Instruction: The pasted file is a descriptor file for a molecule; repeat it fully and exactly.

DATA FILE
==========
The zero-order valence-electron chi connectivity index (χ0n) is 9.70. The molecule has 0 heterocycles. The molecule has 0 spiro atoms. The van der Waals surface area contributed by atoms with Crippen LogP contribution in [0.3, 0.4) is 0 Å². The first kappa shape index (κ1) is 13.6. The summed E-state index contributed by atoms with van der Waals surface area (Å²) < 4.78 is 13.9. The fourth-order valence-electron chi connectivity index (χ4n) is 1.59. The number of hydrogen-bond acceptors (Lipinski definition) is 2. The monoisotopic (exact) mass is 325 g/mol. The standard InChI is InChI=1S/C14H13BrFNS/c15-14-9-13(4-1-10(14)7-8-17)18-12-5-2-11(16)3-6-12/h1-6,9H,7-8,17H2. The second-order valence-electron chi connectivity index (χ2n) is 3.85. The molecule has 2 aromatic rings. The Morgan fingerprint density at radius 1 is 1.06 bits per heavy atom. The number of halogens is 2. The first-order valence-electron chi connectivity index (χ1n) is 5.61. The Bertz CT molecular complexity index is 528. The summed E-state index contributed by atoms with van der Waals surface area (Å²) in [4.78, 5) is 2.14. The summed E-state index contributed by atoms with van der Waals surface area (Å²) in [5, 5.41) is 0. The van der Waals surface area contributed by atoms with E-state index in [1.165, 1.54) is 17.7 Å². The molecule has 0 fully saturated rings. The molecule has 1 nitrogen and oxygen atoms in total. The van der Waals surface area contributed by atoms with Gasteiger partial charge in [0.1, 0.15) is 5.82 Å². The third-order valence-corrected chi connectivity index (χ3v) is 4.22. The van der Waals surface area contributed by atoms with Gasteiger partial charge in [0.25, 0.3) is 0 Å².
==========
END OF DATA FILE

The zero-order valence-electron chi connectivity index (χ0n) is 9.70. The molecule has 0 heterocycles. The molecule has 0 spiro atoms. The van der Waals surface area contributed by atoms with Crippen LogP contribution in [0.3, 0.4) is 0 Å². The first kappa shape index (κ1) is 13.6. The summed E-state index contributed by atoms with van der Waals surface area (Å²) < 4.78 is 13.9. The fourth-order valence-electron chi connectivity index (χ4n) is 1.59. The number of hydrogen-bond acceptors (Lipinski definition) is 2. The monoisotopic (exact) mass is 325 g/mol. The standard InChI is InChI=1S/C14H13BrFNS/c15-14-9-13(4-1-10(14)7-8-17)18-12-5-2-11(16)3-6-12/h1-6,9H,7-8,17H2. The second-order valence-electron chi connectivity index (χ2n) is 3.85. The molecule has 2 aromatic rings. The Morgan fingerprint density at radius 1 is 1.06 bits per heavy atom. The number of halogens is 2. The first-order valence-electron chi connectivity index (χ1n) is 5.61. The Bertz CT molecular complexity index is 528. The summed E-state index contributed by atoms with van der Waals surface area (Å²) in [4.78, 5) is 2.14. The summed E-state index contributed by atoms with van der Waals surface area (Å²) in [5, 5.41) is 0. The van der Waals surface area contributed by atoms with E-state index in [1.165, 1.54) is 17.7 Å². The molecule has 0 fully saturated rings. The molecule has 1 nitrogen and oxygen atoms in total. The van der Waals surface area contributed by atoms with Gasteiger partial charge in [0.1, 0.15) is 5.82 Å². The third-order valence-corrected chi connectivity index (χ3v) is 4.22. The van der Waals surface area contributed by atoms with Gasteiger partial charge in [0.25, 0.3) is 0 Å².